1. Please visit the Azure Find your VM website.
  2. Select Find VMs by workload type.
  3. Select all for Workload type and click Next.
  4. Enter minimum and maximum CPU and RAM values.
    1. vCPU: min 16, max 24
    2. RAM: min 32 GB, max 56 GB
  5. Select Premium SSD for Disk Storage.
  6. Data Disk can be left as default as IP Fabric does not use a separate disk for data.
  7. Under Operating system: To use a custom VM image, select Linux and then CentOS to see VM availability and pricing information.
  8. Select your preferred Region(s).
  9. Under the Recommended Virtual Machine(s), find an Instance with either an Intel or AMD processor that will suit your needs.
  10. Record the Instance and Region names you would like to use for the deployment.

Creating an Image

Search Images

Search and select Images in the portal’s search bar, and then Create a new Image.

Create an Image from VHD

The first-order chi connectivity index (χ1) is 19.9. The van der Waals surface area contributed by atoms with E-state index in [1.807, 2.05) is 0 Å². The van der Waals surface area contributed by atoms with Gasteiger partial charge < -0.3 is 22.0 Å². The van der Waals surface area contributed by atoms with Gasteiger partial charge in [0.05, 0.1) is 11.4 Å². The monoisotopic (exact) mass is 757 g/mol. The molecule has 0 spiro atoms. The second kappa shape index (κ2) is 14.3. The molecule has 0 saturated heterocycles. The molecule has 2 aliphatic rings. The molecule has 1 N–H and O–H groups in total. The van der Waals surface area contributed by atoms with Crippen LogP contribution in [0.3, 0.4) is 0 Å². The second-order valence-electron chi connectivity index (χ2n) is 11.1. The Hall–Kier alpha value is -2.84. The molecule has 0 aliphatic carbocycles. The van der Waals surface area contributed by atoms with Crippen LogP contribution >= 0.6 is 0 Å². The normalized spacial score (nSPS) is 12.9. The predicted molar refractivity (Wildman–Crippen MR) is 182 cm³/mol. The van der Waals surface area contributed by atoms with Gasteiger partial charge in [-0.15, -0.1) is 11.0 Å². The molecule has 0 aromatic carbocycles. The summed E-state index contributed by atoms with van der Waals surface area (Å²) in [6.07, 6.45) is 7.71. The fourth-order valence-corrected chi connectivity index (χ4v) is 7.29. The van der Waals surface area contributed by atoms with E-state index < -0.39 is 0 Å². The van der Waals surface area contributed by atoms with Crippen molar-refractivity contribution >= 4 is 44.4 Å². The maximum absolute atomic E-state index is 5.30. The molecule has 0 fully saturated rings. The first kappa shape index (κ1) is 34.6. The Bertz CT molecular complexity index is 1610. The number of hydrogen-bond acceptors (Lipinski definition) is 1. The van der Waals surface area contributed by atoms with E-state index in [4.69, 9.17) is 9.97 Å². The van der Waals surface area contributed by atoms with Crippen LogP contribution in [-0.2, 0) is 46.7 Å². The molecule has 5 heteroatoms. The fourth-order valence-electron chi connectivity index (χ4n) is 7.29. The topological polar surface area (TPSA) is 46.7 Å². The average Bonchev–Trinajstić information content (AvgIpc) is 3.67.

1. Select the correct Subscription and Resource group.
  2. Name the image.
  3. Select the Region that was recorded from Azure VM Finder.
  4. Set OS type to Linux.
  5. Set VM generation to Gen 1.
  6. Browse the Storage blob to find and select your uploaded VHD.
  7. Set Account type to Premium SSD.
  8. Set Host Caching to Read/write.
  9. Set Key management to Platform-managed key.
  10. Optional: Add custom Tags.
  11. Select Review + create, wait for validation, and then click Create.

Creating a Virtual Machine

After creating the Image, go to the Resource and select Create VM:

Create VM


VM Details

Basics Continued

  1. Fill out the required Project details and Instance details sections:

    1. Select the correct Subscription and Resource group.

    2. Name the virtual machine.

    3. Select an Availability Zone.

    4. Using the information in Sizing the IP Fabric VM, select the appropriate instance size.

  2. Specify an Administrator account using Password authentication with a secure password.


    Username must not be autoboss, osadmin, or root. Optionally, use the default azureuser.

    SSH Public Key